Marissa Antonucci: A Student Teacher’s Take on Serving the Underserved

If you can read this, thank a teacher.

How many times have we smiled at that quote?

This is a great week to be grateful for those classroom champions as American Education Week is celebrated November 18-22.

Nyack School of Education teacher candidates are educated to be more than advocates for literacy. Their goal is literally to be salt and light. The dean, Dr. JoAnn Looney, frequently hears expressions of gratitude from her students and alumni who find their Nyack preparation invaluable as they serve in public and private education. Some of them like Marissa Antonucci serve the marginalized and underserved.

Marissa is currently completing her last semester student teaching in her home state of Massachusetts in the classroom with second and fifth graders. A two-month internship this past summer also gave her a unique experience of working with Envision Atlanta in Clarkston, GA where refugees have settled. For a reported 60,000 of these men, women and children, Clarkston is their first home in the United States.

“It was such a joy to meet, get to know, and share the love of Christ with so many refugees and be built up by the Envision staff and fellow interns. God truly blessed my time in Clarkston abundantly and I have learned so much. The greatest joy for me during the summer was building relationships with the kids of Parc 1000, the apartment complex I lived in with two roommates. Through camp, art and music classes, Bible study, VBS, and simply bringing out chalk, books, and soccer balls to play with, I was able to pour into the lives of kids who have been given very little in life. Most of the kids from Parc 1000 are from African countries such as Congo, Sudan, and Tanzania, and come from large, low-income families struggling to keep up with a traumatic past and the enormous adjustment to life in the U.S. As a result, almost all of these children have experienced a degree of neglect and trauma. The devastating effect of the trauma on these children’s brains is more than evident in their often angry, clingy and withdrawn behavior,” Marissa shares.

“With Envision Atlanta, we talk a great deal about how to approach traumatized children and how to help them heal through loving encounters and building trusting relationships,” she continued. “For me, these relationships with the kids of Parc 1000 were absolutely priceless to me and I pray that not only would our presence in their lives help them heal from their traumatic wounds but also point them towards the Great Healer, Jesus Christ.”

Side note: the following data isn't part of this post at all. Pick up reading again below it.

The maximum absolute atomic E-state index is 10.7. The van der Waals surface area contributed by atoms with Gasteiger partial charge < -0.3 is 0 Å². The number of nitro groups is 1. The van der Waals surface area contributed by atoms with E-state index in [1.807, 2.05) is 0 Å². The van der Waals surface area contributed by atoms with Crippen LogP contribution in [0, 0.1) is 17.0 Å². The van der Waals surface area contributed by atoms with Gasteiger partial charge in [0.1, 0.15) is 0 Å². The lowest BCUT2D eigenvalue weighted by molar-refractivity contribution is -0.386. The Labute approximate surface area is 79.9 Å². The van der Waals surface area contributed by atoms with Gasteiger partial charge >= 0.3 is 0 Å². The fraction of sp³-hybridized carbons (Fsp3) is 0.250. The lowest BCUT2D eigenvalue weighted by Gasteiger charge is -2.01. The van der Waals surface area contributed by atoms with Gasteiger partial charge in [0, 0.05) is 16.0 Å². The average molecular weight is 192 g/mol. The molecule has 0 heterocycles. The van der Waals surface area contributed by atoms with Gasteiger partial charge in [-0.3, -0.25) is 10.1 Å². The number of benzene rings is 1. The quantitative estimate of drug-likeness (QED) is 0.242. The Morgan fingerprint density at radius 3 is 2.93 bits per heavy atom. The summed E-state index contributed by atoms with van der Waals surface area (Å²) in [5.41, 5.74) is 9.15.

“Besides showing love to the kids, the second greatest blessing of this summer was meeting, helping and witnessing to Afghans. Through English class, prayer walking, and Afghan Kids Camp, I was able to meet several Afghan families and consistently visit with them.”

As an enthusiastic educator with a sincere love for the field of education, Marissa is eager to give credit to those who taught her.

“As I take a new step forward, I look back at Nyack as a community that played an instrumental role in developing my love for the Lord, my love for education, and my love for others. It was my education professors who modeled and taught us what good, high-quality education looks like while at the same time demonstrating how a teacher can show love and care to every student. More than anything, I felt invested in by so many individuals at Nyack. In every area I was involved in–the Honors Program, the Writing Center, Residence life, the Education Department–I felt deeply touched by Christ’s love and given opportunities to grow, think, and change. Because so many leaders at Nyack poured into me, I feel prepared to pour into the lives of my future students. By loving me, Nyack has taught me how to love others.”

“Student teaching is challenging, but I am becoming more prepared and more excited every day to become a teacher in my own classroom. After I graduate in December, I am still hoping to move back to Clarkston to teach in the public schools and be a light and a hope to the refugee kids I have met and loved so much.”

No doubt there will be many literate and deeply loved students who will thank Marissa Antonucci.